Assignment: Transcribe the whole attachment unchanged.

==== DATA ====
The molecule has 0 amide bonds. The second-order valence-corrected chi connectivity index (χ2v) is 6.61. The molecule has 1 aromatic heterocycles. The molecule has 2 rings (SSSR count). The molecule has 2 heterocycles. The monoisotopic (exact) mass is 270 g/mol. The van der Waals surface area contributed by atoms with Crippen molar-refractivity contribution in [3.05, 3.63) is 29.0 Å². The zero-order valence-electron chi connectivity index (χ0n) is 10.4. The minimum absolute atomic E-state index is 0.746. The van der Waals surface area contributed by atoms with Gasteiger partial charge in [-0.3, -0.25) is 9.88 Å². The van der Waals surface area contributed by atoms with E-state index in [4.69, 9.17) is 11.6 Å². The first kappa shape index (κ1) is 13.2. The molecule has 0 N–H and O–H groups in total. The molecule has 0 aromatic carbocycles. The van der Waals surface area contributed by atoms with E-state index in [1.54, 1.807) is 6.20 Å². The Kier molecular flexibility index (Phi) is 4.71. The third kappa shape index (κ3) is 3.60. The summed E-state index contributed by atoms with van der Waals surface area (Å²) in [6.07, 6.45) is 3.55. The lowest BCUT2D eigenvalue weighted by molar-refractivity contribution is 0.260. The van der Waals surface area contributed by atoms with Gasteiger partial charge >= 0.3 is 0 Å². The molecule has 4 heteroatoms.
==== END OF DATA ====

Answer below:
The molecule has 0 amide bonds. The second-order valence-corrected chi connectivity index (χ2v) is 6.61. The molecule has 1 aromatic heterocycles. The molecule has 2 rings (SSSR count). The molecule has 2 heterocycles. The monoisotopic (exact) mass is 270 g/mol. The van der Waals surface area contributed by atoms with Crippen molar-refractivity contribution in [3.05, 3.63) is 29.0 Å². The zero-order valence-electron chi connectivity index (χ0n) is 10.4. The minimum absolute atomic E-state index is 0.746. The van der Waals surface area contributed by atoms with Gasteiger partial charge in [-0.3, -0.25) is 9.88 Å². The van der Waals surface area contributed by atoms with E-state index in [4.69, 9.17) is 11.6 Å². The first kappa shape index (κ1) is 13.2. The molecule has 0 N–H and O–H groups in total. The molecule has 0 aromatic carbocycles. The van der Waals surface area contributed by atoms with E-state index in [1.54, 1.807) is 6.20 Å². The Kier molecular flexibility index (Phi) is 4.71. The third kappa shape index (κ3) is 3.60. The summed E-state index contributed by atoms with van der Waals surface area (Å²) in [6.07, 6.45) is 3.55. The lowest BCUT2D eigenvalue weighted by molar-refractivity contribution is 0.260. The van der Waals surface area contributed by atoms with Gasteiger partial charge >= 0.3 is 0 Å². The molecule has 4 heteroatoms.